** Nintendo 64, Dreamcast, PC: practically the same, just some graphical improvements for the latter two, and cutscenes in pre-rendered [=CGI=] instead of the game's engine.

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** Nintendo 64, Dreamcast, UsefulNotes/{{Nintendo 64}}, UsefulNotes/SegaDreamcast, PC: practically the same, just some graphical improvements for the latter two, and cutscenes in pre-rendered [=CGI=] instead of the game's engine.
24th May '16 8:21:07 PM nombretomado
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* ''VideoGame/PrinceOfPersiaTheForgottenSands''. While the 360/PS3/PC versions are the same game, the Wii version has a different storyline and different powers for the Prince. The PSP version is a 2.5D platformer with yet another storyline.

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* ''VideoGame/PrinceOfPersiaTheForgottenSands''. While the 360/PS3/PC 360/[=PS3=]/PC versions are the same game, the Wii version has a different storyline and different powers for the Prince. The PSP version is a 2.5D platformer with yet another storyline.



* Due to power difference between the different hardware, ''SonicUnleashed'' had two versions in development: 360/PS3 and PS2/Wii. The second had downgraded graphics, no free roaming town areas, shorter and more basic day levels, less worlds and more (infamous) Werehog levels, but the latter featured better controls and a more stable framerate.

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* Due to power difference between the different hardware, ''SonicUnleashed'' had two versions in development: 360/PS3 360/[=PS3=] and PS2/Wii.[=PS2=]/Wii. The second had downgraded graphics, no free roaming town areas, shorter and more basic day levels, less worlds and more (infamous) Werehog levels, but the latter featured better controls and a more stable framerate.



* ''TonyHawksProSkater 3'' and ''4'' both had different versions, one for the [=PS2=]/Xbox/[=GCN=], and one for the [=PS1=] with different goals and levels, done by different companies. The same thing happened again with the PS360 version of ''Project Eight'' and ''Proving Ground'' being different to the Wii[=/=]PS2 version.

to:

* ''TonyHawksProSkater 3'' and ''4'' both had different versions, one for the [=PS2=]/Xbox/[=GCN=], and one for the [=PS1=] with different goals and levels, done by different companies. The same thing happened again with the PS360 [=PS3=]60 version of ''Project Eight'' and ''Proving Ground'' being different to the Wii[=/=]PS2 Wii[=/=][=PS2=] version.
9th May '16 10:36:49 PM erforce
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* ''The {{Terminator}}'' for the UsefulNotes/SegaCD been a straight port of the UsefulNotes/SegaGenesis game by the same developer with the addition of a CD-quality soundtrack and grainy cinematic sequences like other Genesis-to-Sega CD. Instead, it is a completely different game with better graphics and improved play mechanics. The manual even specifies that it's more than "just an upgrade."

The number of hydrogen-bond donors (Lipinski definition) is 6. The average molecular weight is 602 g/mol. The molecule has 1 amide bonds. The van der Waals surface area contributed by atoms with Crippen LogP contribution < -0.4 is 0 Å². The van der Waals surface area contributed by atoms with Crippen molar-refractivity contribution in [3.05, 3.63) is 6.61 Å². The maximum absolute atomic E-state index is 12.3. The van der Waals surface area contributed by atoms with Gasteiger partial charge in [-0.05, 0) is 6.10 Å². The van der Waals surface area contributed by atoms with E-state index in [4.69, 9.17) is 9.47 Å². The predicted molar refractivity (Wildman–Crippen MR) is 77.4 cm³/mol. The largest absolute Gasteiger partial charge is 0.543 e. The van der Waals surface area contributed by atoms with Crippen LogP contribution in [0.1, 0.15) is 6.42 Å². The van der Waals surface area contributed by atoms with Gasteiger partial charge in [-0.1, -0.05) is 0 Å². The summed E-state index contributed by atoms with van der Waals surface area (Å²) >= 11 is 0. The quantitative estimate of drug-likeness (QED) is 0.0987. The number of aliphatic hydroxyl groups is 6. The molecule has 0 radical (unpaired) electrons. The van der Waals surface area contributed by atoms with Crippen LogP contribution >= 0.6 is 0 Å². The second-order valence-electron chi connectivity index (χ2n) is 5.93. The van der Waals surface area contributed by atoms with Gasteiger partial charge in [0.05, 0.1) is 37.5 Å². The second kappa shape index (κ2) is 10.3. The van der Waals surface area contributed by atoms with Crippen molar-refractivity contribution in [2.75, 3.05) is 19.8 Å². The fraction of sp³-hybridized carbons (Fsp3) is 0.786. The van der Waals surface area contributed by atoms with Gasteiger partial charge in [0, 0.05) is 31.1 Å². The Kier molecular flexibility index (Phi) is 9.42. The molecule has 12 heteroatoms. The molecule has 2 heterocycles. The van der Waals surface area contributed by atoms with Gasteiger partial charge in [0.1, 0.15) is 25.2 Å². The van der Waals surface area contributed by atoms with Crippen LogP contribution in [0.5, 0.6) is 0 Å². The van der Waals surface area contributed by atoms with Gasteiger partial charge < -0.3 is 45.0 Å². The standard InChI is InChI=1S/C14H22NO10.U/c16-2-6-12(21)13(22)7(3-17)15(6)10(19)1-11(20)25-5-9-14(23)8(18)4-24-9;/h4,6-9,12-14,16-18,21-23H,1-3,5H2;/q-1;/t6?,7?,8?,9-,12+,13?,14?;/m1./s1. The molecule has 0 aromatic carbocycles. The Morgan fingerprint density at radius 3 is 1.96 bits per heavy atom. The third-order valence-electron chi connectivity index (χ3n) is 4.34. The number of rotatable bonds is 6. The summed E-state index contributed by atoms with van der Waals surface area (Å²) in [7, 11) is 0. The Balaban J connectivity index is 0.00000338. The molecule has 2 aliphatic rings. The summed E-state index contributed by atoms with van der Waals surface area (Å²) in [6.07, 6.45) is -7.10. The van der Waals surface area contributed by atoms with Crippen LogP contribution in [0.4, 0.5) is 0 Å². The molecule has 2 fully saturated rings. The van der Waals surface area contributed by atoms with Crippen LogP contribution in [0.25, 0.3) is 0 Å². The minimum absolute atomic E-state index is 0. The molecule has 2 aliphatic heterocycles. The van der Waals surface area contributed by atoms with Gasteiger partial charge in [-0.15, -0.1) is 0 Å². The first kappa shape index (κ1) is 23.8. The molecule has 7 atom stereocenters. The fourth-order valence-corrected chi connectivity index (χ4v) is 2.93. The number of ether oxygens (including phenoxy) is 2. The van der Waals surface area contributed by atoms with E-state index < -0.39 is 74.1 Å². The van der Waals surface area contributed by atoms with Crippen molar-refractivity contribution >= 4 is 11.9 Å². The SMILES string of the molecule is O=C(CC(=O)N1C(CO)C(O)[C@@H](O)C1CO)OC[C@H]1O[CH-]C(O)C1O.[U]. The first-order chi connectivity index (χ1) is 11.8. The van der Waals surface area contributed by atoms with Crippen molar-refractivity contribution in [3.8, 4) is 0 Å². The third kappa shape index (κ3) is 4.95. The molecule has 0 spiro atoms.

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* ''The {{Terminator}}'' ''VideoGame/TheTerminator'' for the UsefulNotes/SegaCD been a straight port of the UsefulNotes/SegaGenesis game by the same developer with the addition of a CD-quality soundtrack and grainy cinematic sequences like other Genesis-to-Sega CD. Instead, it is a completely different game with better graphics and improved play mechanics. The manual even specifies that it's more than "just an upgrade."
11th Mar '16 7:40:51 AM erforce
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** ''TeenageMutantNinjaTurtlesTournamentFighters'' was a title used for a set of Konami fighting games released for the NES, SNES and Genesis at the end of 1993. Each version was a unique game featuring its own character roster and fighting system.

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** ''TeenageMutantNinjaTurtlesTournamentFighters'' ''VideoGame/TeenageMutantNinjaTurtlesTournamentFighters'' was a title used for a set of Konami fighting games released for the NES, SNES and Genesis at the end of 1993. Each version was a unique game featuring its own character roster and fighting system.
13th Feb '16 9:46:01 AM nombretomado
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* The N64 and Dreamcast versions of ''VideoGame/RainbowSix'' were at least decent adaptations of the PC version. The PlayStation version, by contrast, was almost completely reprogrammed, which turned out to be [[PortingDisaster disastrous]]. Gone was the tactical planning map and the multiple-team action. Instead, players were limited to using three operatives per mission, who could either be assigned to seperate insertion points or teamed up. AI and play controls were sub-par, and graphics were worse than most first-generation PSX titles.

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* The N64 and Dreamcast versions of ''VideoGame/RainbowSix'' were at least decent adaptations of the PC version. The PlayStation [=PlayStation=] version, by contrast, was almost completely reprogrammed, which turned out to be [[PortingDisaster disastrous]]. Gone was the tactical planning map and the multiple-team action. Instead, players were limited to using three operatives per mission, who could either be assigned to seperate insertion points or teamed up. AI and play controls were sub-par, and graphics were worse than most first-generation PSX titles.



* ''World Destruction League'': ''Thunder'' Tanks and ''War Jetz'' were both released simultaneously for the {{PlayStation}} and {{PlayStation 2}}. The two versions have different levels and controls, especially in the case of ''War Jetz''.

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* ''World Destruction League'': ''Thunder'' Tanks and ''War Jetz'' were both released simultaneously for the {{PlayStation}} UsefulNotes/{{PlayStation}} and {{PlayStation UsefulNotes/{{PlayStation 2}}. The two versions have different levels and controls, especially in the case of ''War Jetz''.